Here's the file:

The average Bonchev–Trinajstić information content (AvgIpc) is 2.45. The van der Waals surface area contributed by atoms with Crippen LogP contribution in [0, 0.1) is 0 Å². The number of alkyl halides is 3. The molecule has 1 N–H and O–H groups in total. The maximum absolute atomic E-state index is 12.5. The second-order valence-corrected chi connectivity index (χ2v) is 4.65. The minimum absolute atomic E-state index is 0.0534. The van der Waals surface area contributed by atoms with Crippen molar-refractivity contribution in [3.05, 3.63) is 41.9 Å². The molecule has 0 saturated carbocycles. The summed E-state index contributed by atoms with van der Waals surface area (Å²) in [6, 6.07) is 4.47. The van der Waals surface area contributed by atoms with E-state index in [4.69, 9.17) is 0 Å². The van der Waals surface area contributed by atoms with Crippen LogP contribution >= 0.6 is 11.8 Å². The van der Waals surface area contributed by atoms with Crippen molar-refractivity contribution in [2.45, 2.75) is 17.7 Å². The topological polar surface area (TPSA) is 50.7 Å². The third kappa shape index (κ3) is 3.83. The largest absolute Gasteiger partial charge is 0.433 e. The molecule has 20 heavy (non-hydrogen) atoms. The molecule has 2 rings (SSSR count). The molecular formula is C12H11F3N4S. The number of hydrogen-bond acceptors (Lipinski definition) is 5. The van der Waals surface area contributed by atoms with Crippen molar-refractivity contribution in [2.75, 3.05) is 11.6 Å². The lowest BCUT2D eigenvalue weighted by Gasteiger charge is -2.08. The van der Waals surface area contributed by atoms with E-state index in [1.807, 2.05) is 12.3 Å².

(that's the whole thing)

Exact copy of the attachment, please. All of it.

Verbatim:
The average Bonchev–Trinajstić information content (AvgIpc) is 2.45. The van der Waals surface area contributed by atoms with Crippen LogP contribution in [0, 0.1) is 0 Å². The number of alkyl halides is 3. The molecule has 1 N–H and O–H groups in total. The maximum absolute atomic E-state index is 12.5. The second-order valence-corrected chi connectivity index (χ2v) is 4.65. The minimum absolute atomic E-state index is 0.0534. The van der Waals surface area contributed by atoms with Crippen molar-refractivity contribution in [3.05, 3.63) is 41.9 Å². The molecule has 0 saturated carbocycles. The summed E-state index contributed by atoms with van der Waals surface area (Å²) in [6, 6.07) is 4.47. The van der Waals surface area contributed by atoms with E-state index in [4.69, 9.17) is 0 Å². The van der Waals surface area contributed by atoms with Crippen LogP contribution >= 0.6 is 11.8 Å². The van der Waals surface area contributed by atoms with Crippen molar-refractivity contribution in [2.45, 2.75) is 17.7 Å². The topological polar surface area (TPSA) is 50.7 Å². The third kappa shape index (κ3) is 3.83. The largest absolute Gasteiger partial charge is 0.433 e. The molecule has 20 heavy (non-hydrogen) atoms. The molecule has 2 rings (SSSR count). The molecular formula is C12H11F3N4S. The number of hydrogen-bond acceptors (Lipinski definition) is 5. The van der Waals surface area contributed by atoms with Crippen molar-refractivity contribution in [2.75, 3.05) is 11.6 Å². The lowest BCUT2D eigenvalue weighted by Gasteiger charge is -2.08. The van der Waals surface area contributed by atoms with E-state index in [1.807, 2.05) is 12.3 Å².